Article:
As thousands hit the beach in Galveston, police warn beachgoers about staying in the water too long. A 10 year old girl was treated for hypothermia just days ago. People are encouraged to wear wetsuits and take quick dips.
As the sun peaked through the fog at Stewart Beach, Katerina Herzberg and her friends braced themselves.
"It's a little bit icy but it feels nice. We're from Iowa so we'll take anything," Herzberg said.
She's playing it safe.
"We made it about 15-20 minutes a little bit at a time. We kinda made our way out there...dunked our head once and ran back in," Herzberg said.
Beach goers are reminded that hypothermia is a real concern especially when it's warm outside but the water temperature is much cooler. Beach patrol says early signs are shivering and your lips turning blue, but it can escalate.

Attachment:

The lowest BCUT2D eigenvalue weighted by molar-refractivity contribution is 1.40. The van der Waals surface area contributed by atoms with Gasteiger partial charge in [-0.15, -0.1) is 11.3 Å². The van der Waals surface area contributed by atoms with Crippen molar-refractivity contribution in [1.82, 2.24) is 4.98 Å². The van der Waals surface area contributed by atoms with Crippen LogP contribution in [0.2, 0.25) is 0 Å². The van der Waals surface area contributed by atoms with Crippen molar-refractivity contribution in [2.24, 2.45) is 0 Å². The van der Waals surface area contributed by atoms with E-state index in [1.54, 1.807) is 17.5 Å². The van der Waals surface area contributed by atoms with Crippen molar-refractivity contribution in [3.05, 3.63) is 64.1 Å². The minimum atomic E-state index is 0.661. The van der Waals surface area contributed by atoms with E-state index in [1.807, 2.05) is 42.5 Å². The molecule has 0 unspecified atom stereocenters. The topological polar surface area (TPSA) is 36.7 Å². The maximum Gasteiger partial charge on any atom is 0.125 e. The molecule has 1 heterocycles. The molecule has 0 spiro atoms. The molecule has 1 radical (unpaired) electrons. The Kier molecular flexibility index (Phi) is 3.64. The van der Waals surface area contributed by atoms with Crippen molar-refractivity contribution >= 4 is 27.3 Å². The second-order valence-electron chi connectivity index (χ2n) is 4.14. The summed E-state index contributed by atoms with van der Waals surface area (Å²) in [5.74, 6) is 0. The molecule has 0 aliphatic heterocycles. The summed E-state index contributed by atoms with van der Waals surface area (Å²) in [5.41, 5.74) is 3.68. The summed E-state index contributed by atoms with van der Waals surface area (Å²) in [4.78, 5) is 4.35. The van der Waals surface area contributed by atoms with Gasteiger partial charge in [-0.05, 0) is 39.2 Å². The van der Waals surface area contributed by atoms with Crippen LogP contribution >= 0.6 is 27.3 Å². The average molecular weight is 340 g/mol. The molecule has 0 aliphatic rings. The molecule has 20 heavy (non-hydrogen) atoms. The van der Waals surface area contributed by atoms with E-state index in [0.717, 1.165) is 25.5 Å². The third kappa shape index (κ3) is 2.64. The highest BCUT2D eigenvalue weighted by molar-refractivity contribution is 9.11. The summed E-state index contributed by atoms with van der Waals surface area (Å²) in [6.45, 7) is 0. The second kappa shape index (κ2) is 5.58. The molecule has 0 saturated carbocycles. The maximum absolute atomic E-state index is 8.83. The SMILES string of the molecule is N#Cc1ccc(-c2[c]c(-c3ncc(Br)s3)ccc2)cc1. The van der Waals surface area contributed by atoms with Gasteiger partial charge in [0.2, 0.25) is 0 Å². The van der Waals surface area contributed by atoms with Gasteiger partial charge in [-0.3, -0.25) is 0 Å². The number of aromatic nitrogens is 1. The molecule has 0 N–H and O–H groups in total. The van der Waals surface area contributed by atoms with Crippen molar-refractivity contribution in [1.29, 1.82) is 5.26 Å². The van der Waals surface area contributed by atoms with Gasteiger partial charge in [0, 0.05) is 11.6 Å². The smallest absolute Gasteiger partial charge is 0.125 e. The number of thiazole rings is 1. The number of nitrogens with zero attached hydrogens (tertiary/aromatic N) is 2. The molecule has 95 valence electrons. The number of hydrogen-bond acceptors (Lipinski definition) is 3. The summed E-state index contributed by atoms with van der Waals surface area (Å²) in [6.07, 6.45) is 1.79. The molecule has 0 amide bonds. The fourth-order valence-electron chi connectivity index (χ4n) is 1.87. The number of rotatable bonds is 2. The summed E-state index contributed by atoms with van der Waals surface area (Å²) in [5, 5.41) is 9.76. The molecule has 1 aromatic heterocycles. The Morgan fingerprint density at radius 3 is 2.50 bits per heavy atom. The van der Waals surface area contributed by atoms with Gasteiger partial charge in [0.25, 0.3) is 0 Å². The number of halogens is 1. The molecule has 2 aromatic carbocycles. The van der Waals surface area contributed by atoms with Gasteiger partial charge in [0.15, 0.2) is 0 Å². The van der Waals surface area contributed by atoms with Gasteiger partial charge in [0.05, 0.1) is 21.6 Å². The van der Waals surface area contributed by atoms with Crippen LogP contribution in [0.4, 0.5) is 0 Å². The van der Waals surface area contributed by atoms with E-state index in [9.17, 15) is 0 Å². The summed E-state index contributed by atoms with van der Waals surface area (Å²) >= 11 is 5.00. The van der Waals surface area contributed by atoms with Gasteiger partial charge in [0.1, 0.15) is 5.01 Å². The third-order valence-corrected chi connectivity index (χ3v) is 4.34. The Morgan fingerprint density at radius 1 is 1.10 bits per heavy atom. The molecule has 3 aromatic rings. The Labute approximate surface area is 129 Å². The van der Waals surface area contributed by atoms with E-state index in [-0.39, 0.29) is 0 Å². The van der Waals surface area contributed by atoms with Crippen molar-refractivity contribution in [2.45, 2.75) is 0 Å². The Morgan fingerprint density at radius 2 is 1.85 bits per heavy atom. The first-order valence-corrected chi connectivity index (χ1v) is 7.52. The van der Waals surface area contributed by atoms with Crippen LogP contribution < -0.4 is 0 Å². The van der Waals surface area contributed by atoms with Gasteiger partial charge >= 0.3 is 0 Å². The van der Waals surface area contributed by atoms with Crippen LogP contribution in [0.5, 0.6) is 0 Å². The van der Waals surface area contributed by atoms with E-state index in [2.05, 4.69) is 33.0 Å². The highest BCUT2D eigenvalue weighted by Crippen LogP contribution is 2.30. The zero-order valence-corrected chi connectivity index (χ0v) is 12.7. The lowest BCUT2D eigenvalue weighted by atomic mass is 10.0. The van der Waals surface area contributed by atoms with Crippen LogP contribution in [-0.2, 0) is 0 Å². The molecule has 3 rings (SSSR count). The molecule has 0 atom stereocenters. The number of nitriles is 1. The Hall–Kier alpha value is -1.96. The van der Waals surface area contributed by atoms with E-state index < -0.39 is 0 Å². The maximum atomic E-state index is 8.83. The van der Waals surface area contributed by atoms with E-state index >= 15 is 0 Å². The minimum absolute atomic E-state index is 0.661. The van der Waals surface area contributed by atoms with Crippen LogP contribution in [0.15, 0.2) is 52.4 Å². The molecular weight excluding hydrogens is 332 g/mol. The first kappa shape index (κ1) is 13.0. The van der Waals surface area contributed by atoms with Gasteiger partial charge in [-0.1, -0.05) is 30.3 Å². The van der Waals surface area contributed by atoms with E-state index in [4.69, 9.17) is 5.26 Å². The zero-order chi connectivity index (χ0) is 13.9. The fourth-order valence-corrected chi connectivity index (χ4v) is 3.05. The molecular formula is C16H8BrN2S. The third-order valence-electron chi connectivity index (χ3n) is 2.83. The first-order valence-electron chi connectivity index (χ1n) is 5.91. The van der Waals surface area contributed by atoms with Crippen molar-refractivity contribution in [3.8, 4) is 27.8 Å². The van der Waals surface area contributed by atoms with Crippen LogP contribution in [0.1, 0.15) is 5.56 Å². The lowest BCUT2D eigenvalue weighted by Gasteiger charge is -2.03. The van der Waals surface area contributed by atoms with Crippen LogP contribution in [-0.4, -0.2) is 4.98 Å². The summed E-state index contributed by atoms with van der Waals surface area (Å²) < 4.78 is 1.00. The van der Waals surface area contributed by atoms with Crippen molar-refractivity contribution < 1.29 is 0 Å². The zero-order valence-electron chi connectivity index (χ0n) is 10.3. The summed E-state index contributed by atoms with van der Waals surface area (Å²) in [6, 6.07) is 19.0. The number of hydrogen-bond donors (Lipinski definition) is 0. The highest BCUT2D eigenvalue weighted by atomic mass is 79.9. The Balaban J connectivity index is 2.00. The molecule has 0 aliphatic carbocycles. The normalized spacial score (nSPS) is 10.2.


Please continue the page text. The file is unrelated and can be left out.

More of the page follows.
"When you get to severe levels of hypothermia you're looking at reduced levels of consciousness, go into shock and people lose fingers and that kind of stuff...nothing we usually see in the tropics but any prolonged time in the cold can potentially be dangerous," Chief Peter Davis said.
Here are thumb: stay in the water for no more than 15 minutes at a time, pay attention to your body and keep a close watch on children.
"If they're blue around the mouth, see if they're shivering and if they're not let them go back in. If not, keep them on shore for a little bit and do the same for yourself," Davis said.
People are also encouraged not to drink too much since that can throw off your perception of how cold the water is.